Good biographies and family stories share one particularity: the deeper they go into the private, the unique and the singular, the closer they get to the universality of the human condition. That is, perhaps, one of the traits that lure so many readers towards the genre. “In Sunshine and in Shadow”, by Anthony Mann, is such a book, and has many boons on its account that will entice different readers for several reasons. First of all, Dr.Mann is the great grandson of Fred Weatherly (the author of Danny Boy’s lyrics), which gives him first hand access to a number of family secrets. Second, as a psychiatrist, he has privileged insight into the motivations of the characters of his tale: it allows us to read not only the small letters of the contracts, but – specially and delightfully – the unspoken words… The third reason that makes this book so interesting is the most important of all: the raw courage of Dr.Mann to expose all of this in a critical and honest way. Many biographers could say they abide by the Biblical saying according to ‘whatever is concealed is meant to be brought out into the open’, but most biographers do not perform this ‘exploratory surgery’ on themselves. And even those who write about their own lives usually lack the cunning perception, the scientific method and the selflessness displayed by Anthony Mann. The key subject of the book is that the music of Danny Boy was provided by Fred Weatherly’s sister in law, Jess, who sent him the Londonderry Air – which was publically acknowledged by Fred. However, Mr.Weatherly enjoyed the fame (and royalties) of one the most popular songs in English language, while Jess and his husband Eddie died in poverty as a silver miners in Colorado. It is acknowledged that Fred Weatherly helped Eddie and Jess several times with loans and scanty donations, but with his death in 1929, that allowance was discontinued, since neither Jess or Eddie were mentioned in Fred’s will. The material issues of the Weatherly family and the turmoil of both American and British economies during the first half of the 20th century stand as a background to the human aspects of the negotiations and power games surrounding the song and those involved with it. Secrets of mental illness involving members of an aristocratic family offer a glimpse of the social perception of Psychiatric disorders (and the scarce possibilities of treating them) during that period. Not many people could discuss such a broad number of subjects in the same book, and it’s precisely that sort of knowledge that makes Dr. Mann the perfect storyteller for the journey of Danny Boy. Now you can pour yourself a cup of tea and feel like you’re listening to an old friend as he digs through his box of family memoires, revealing himself and the stories behind a song you though you knew. After all, a tune proudly sung by every Irish, written by a British man, with music provided by an Irish-American silver miner could not have a less than fascinating story.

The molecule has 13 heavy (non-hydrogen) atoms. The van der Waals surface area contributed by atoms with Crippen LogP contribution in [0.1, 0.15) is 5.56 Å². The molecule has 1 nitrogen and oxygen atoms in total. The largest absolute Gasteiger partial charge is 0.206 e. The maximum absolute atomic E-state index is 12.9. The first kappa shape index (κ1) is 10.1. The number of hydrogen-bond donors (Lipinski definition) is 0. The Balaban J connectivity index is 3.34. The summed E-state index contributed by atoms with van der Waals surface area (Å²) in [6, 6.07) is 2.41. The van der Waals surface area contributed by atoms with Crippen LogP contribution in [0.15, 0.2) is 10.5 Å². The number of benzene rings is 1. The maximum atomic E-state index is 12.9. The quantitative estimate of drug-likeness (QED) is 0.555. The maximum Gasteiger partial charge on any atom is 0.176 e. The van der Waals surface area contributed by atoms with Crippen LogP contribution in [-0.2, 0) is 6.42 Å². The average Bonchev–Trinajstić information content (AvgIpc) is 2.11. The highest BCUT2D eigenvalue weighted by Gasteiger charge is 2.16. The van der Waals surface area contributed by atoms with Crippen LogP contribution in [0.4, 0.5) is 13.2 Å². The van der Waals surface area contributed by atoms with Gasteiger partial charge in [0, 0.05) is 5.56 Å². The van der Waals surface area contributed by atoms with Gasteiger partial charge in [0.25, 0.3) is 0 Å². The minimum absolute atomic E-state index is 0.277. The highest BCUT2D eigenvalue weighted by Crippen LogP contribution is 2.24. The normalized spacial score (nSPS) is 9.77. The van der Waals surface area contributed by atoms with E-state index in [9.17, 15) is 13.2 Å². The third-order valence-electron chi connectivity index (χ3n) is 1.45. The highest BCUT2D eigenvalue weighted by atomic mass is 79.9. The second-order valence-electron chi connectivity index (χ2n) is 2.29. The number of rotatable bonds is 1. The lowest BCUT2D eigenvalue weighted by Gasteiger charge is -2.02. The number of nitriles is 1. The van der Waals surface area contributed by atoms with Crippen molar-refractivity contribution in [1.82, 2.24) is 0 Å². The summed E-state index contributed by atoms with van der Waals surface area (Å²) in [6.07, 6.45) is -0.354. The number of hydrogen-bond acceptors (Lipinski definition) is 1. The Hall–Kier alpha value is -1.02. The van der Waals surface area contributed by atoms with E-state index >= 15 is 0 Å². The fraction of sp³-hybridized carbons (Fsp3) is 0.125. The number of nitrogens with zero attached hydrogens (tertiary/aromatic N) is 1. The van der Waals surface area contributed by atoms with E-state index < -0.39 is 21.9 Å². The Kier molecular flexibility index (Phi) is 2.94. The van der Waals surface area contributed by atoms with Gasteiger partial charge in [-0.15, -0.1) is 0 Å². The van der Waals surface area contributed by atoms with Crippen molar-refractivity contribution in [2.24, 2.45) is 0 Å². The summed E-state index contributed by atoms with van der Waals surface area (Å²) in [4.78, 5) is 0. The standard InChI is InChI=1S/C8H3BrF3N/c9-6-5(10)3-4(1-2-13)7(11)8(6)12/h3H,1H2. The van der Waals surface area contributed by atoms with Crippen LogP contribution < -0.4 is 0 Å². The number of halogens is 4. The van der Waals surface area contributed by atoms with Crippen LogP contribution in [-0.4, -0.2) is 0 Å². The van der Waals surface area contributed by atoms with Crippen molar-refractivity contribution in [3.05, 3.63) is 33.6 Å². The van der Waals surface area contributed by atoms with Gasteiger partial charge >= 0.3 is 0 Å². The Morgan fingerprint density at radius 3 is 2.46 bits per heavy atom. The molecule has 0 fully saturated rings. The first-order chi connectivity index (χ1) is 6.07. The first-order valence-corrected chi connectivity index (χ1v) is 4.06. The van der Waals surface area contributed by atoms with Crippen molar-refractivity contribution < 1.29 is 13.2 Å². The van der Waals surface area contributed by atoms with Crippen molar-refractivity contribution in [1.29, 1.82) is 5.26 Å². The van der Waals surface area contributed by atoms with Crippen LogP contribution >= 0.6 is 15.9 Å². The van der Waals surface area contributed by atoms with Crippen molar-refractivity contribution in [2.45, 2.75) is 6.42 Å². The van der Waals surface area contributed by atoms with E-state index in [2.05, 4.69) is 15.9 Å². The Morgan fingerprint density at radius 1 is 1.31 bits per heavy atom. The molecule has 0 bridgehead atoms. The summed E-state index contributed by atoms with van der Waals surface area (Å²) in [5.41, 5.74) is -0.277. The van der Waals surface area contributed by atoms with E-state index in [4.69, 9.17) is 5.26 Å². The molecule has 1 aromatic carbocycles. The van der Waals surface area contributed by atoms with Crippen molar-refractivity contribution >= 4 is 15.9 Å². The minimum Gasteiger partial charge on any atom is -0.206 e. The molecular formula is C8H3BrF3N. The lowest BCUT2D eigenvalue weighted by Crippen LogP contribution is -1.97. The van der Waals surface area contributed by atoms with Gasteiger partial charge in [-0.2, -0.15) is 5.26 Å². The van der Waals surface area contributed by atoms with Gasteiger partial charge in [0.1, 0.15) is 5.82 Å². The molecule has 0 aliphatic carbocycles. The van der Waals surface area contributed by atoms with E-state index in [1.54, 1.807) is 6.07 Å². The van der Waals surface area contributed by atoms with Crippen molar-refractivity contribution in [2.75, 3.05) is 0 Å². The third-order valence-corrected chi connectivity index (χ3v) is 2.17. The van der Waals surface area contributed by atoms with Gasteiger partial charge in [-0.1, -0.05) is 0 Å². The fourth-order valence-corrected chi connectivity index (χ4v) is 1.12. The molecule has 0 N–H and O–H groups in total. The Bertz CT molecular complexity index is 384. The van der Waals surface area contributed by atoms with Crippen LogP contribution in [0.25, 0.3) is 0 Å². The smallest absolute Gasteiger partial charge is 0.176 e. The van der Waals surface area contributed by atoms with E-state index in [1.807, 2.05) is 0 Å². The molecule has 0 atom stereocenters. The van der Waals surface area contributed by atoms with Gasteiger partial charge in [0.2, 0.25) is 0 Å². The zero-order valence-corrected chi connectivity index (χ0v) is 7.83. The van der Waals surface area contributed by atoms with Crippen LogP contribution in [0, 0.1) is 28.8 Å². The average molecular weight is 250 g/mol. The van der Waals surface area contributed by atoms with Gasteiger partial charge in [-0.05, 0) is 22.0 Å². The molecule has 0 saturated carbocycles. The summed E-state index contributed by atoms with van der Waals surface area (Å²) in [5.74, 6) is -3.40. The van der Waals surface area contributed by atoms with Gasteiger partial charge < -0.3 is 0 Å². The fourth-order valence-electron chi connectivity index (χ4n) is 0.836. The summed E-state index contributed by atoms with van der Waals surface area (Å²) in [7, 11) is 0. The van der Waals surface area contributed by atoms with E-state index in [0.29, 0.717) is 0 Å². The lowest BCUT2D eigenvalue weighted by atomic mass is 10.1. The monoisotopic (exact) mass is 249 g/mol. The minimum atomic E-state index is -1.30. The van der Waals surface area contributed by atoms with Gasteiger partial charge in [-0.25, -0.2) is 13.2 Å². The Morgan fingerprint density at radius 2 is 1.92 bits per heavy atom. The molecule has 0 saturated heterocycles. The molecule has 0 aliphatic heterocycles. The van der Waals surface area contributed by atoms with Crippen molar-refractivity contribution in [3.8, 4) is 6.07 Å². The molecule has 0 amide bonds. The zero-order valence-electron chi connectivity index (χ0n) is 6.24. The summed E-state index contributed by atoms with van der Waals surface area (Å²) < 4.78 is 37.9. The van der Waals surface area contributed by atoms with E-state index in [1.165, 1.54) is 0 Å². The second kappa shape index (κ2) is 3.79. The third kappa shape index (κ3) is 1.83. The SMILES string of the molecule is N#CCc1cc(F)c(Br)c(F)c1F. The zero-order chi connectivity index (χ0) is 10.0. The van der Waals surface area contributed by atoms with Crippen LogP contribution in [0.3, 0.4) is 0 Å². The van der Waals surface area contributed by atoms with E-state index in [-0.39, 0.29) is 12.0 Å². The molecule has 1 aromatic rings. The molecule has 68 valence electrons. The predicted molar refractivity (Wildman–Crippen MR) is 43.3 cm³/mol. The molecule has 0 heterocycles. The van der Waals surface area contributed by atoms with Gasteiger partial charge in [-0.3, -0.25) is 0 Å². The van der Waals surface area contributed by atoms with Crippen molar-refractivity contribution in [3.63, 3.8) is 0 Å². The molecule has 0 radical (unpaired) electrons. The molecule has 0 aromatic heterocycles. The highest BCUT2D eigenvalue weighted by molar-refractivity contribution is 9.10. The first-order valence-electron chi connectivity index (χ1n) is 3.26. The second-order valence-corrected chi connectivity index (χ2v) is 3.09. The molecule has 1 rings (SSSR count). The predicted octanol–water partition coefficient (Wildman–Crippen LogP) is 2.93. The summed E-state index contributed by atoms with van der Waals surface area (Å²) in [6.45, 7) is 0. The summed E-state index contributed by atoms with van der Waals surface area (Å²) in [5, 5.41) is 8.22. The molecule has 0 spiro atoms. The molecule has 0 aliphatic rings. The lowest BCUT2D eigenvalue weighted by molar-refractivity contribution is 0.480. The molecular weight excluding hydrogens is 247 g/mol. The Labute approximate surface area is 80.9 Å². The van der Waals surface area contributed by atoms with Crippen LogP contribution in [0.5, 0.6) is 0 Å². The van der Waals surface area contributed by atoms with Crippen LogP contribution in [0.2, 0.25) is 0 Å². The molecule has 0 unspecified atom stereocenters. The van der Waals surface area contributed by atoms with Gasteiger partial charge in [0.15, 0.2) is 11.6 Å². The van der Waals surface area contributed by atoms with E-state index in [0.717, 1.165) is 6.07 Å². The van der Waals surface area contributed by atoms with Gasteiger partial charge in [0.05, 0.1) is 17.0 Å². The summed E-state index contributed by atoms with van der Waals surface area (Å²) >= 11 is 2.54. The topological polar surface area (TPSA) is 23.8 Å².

Julio Xerfan, Federal University of Rio de Janeiro (UFRJ), Brazil (For international journal of social psychiatry)
As Reader in Psychiatry based at the Royal
Free Hospital, London and later as Professor
of Epidemiological Psychiatry at the Institute of
Psychiatry in London, Anthony Mann had a
huge influence upon a large number of trainee
psychiatrists,many of whom have had distinguished
subsequent careers across the spectrum from Child
and Adolescent to Old Age Psychiatry.